Observing Climate Effect on Hurricanes Through Hurricane Clustering Methods

When measuring hurricane variability, there are different variables taken into account when measuring the data. Storm intensity, duration, frequency, genesis location, and track all contribute in part to the observed data. In addition to these direct effects that change the thermodynamic state of the storm, there are also indirect effects, most notably climate variations that affect circulation patterns such as the El Niño Southern Oscillation Event (ENSO) (Kossin et al., 2010). The changes in atmospheric currents and vertical wind sheer affect North Atlantic hurricane activity by altering the storm duration. There is an increasingly important need to examine hurricane track in order to determine if there is a correlative relationship between climate change and storm intensity. The results suggest that it is not beneficial to utilize Atlantic tracks when observing hurricane models when attempting to quantify the global effects of climate change and track.  It is necessary to include different variables for each track in order to determine how tropical storms and hurricanes have responded to changes in climate variability.  According to projections, systematic increases in landfall and statistics and distributions of storm intensity are likely to occur, which makes it difficult to predict climate activity.—Brian Nadler
Kossin, J.P., Camargo, S.J., and Sitkowski, M. Climate Modulation of North Atlantic Hurricane Tracks. Journal of Climate, Vol.23. 3057 – 3078.

          The possibility is raised that climate change might significantly affect storm frequency in areas such as the North Atlantic. In order to further explore such a possibility, Kossin et al. separated tracks from the North Atlantic hurricane database ranging from 1950 to 2007 and clustered them into four groups based on techniques used in other ocean basins. The composites of each group vary from each other and are remarkably similar, demonstrating that the different oscillation events have influential holds on North Atlantic tropical storms and hurricanes.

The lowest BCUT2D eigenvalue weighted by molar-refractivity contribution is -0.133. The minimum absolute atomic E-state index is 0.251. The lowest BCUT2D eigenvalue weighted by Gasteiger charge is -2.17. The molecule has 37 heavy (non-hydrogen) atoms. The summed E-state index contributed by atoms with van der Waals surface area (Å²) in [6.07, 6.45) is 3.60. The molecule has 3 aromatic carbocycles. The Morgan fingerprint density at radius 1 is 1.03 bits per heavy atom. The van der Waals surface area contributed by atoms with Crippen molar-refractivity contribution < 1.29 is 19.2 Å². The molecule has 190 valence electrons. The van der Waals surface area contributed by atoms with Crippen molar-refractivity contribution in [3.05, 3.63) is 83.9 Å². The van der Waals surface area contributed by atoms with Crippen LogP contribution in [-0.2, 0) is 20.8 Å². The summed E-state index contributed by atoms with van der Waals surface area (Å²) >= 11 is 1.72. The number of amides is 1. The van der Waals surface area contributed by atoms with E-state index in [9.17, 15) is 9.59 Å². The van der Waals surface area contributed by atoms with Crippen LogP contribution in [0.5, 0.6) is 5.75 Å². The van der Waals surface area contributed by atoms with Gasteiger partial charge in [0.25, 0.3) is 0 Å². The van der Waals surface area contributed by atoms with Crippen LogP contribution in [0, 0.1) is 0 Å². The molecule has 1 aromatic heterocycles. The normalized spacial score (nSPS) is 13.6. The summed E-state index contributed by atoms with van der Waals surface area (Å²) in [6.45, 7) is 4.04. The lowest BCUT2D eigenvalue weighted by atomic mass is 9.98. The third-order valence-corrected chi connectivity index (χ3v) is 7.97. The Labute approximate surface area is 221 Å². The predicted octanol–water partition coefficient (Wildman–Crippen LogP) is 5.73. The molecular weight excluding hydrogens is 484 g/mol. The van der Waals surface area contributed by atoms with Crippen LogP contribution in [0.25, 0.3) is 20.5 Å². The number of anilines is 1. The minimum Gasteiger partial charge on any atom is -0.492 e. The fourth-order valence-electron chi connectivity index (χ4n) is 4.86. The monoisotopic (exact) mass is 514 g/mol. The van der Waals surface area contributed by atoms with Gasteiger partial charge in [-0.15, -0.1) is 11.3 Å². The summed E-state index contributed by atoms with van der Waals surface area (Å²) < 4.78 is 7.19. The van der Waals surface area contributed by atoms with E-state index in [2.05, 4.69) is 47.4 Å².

J.P. Kossin and colleagues conducted this research at the University of Wisconsin. Data were obtained through the hurricane database (HURDAT) that is maintained by the National Oceanic and Atmospheric Administration (NOAA). A range of 58 years was covered, from 1950 to 2007, and composite analysis of the sea surface temperatures at those times were recorded using a reconstructed database. Any other regional composites were performed at the National Centers for Environmental Prediction—National Center for Atmospheric Research (NCEP—NCAR). The results showed that when considered by individual clusters, the largely documented increase in North Atlantic hurricanes is confined to deep tropical systems, correlated to regions that display positive SST trends.

          Throughout the study there were various differences in tropical storm longevity and intensity, and the proportion and destructiveness of landfalling storms were indentified. The results of the study suggest that it is not useful to consider Atlantic tracks in their entirety when quantifying the climatic control of tropical cyclogenesis and track, which storm activity is dependent on.  This adds to the challenge of predicting future hurricane or tropical storm activity because it requires that climate models do two things: capture systematic changes in circulation patterns throughout the atmospheric region, and observe mean thermodynamic state changes. More in-depth research will be necessary to improve these attempts at clustering data, for at best, the analyses in this study are only useful as a rough tool for separating tropical storm and hurricane tracks, and it is stated that caution must be used when relating differences within a tropical storm cluster to actual physical mechanisms. 

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